Time quotes his former boss, Patrol Superintendent Colonel Roger Stottlemyer, who promoted Johnson to captain in 2012:

“I think he’s a calming influence on people.  I think he knows the people there, he knows what their concerns are, he can relate to them having come from that community.” …Stottlemyer said that at the time Johnson was rising in the ranks, there were fewer than 100 officers of color in a force of 1,200 officers. “He was a star, and it was obvious from the beginning.”  Stottlemyer said he promoted Johnson to Captain partly because he was impressed with his leadership style. “I observed when he was a corporal and a sergeant, the way he handled his men and the way he handled issues that comes up,” he said. “He communicates well with his people. He was an officer that you didn’t have complaints about.”

 Unfinished Business

The national debate set off by the Ferguson killing and aftermath is bigger than any one local community and any one law enforcement officer.  And however effective a leader Captain Johnson may be, the national controversy is large and getting larger, and many other players are now involved.  The media continues to portray the issue as either/or; as police v. community/community v. police.

But in all the controversy, it is reassuring to see real leadership in action, even in a small community, that transforms a situation and brings people together.  For his courage, his compassion, his authenticity, and his effective leadership, I am pleased to pick Capt. Johnson’s remarks on August 17 as the leadership and leadership communication moment of the year.

Your thoughts welcomed.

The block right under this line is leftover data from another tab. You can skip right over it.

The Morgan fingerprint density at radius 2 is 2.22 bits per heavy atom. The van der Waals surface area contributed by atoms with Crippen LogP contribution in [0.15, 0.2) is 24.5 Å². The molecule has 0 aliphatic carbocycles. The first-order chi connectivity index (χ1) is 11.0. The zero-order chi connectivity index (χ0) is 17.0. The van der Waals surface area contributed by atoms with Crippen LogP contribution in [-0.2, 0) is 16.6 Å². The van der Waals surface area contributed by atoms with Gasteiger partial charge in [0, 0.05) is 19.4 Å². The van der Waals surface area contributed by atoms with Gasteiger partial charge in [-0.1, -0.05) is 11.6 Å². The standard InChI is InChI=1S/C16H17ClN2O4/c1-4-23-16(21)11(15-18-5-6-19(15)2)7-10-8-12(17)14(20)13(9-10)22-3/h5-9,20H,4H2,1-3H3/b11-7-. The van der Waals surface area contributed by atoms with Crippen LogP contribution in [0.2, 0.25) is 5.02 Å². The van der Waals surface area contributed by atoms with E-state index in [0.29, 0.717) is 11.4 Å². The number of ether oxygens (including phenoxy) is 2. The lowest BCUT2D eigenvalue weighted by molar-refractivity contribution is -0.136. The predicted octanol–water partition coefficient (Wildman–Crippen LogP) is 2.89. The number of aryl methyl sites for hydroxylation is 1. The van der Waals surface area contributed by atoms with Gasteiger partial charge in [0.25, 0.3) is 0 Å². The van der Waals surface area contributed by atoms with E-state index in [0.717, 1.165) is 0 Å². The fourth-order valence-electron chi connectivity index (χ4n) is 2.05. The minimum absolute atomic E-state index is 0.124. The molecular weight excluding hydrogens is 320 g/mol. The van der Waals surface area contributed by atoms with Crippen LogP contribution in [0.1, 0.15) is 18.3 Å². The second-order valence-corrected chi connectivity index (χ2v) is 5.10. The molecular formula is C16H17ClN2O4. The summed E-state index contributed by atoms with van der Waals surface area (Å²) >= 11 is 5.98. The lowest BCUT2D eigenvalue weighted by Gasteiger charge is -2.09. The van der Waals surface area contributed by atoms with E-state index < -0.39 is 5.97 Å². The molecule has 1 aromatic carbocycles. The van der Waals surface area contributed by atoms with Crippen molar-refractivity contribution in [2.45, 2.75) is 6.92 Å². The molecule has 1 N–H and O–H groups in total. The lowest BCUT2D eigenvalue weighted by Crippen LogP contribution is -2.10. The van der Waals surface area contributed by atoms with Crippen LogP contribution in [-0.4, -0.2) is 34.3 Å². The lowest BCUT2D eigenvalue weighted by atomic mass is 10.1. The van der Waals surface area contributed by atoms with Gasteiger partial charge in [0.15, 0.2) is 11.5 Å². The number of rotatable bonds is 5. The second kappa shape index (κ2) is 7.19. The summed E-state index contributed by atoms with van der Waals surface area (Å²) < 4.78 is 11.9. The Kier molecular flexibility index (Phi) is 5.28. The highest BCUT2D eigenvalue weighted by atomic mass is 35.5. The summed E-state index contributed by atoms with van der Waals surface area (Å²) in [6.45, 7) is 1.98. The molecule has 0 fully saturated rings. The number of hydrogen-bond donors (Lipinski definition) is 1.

Kristin Johnson Kristin Johnson | Bio | Posts
24 Nov 2014 | 11:20AM

August, 2011, marked nearly a year to day that I moved into a new apartment. In typical New York fashion, I hadn’t truly met my neighbors yet. Paper-thin walls gave me more than enough of a window into the world of the woman directly next door, and we had exchanged little more than first names and the requisite pleasantries whenever we bumped into one another in the hall. That particular August, however, changed that.

Crisis Community - 1 - 2014 Nov

New York City was on alarm for Hurricane Irene.

Neighborhood grocery store shelves emptied and batteries sold out everywhere as local leaders and the media heightened warnings for people to prepare for the worst. When dark came, the public transit stopped and the entire city sheltered in. Living alone at the time, and heeding the caution to stay away from the windows, my only companion and view to the outside world became my television. But I wasn’t alone in that experience.

Transfixed by reporting of wind, rain and water rising, I was startled to hear a small knock on my door. I peeked through the hole and recognized my neighbor, in her pajamas, clutching a bottle of wine in one hand and a glass in the other. She was nervous – terrified, actually – and needed company. I’m not easily distressed, but I am in the business of helping companies and leaders find calm in the proverbial storm. So during this literal storm, it was my nature to help. I invited her in, grabbed a wine glass for myself and got to the business of meeting my neighbor.

Though we never became best friends, there was a newfound security in knowing that there was someone reliable nearby. Someone had my back and I had hers. It’s important to bring humanity and humility into disaster planning. We need each other.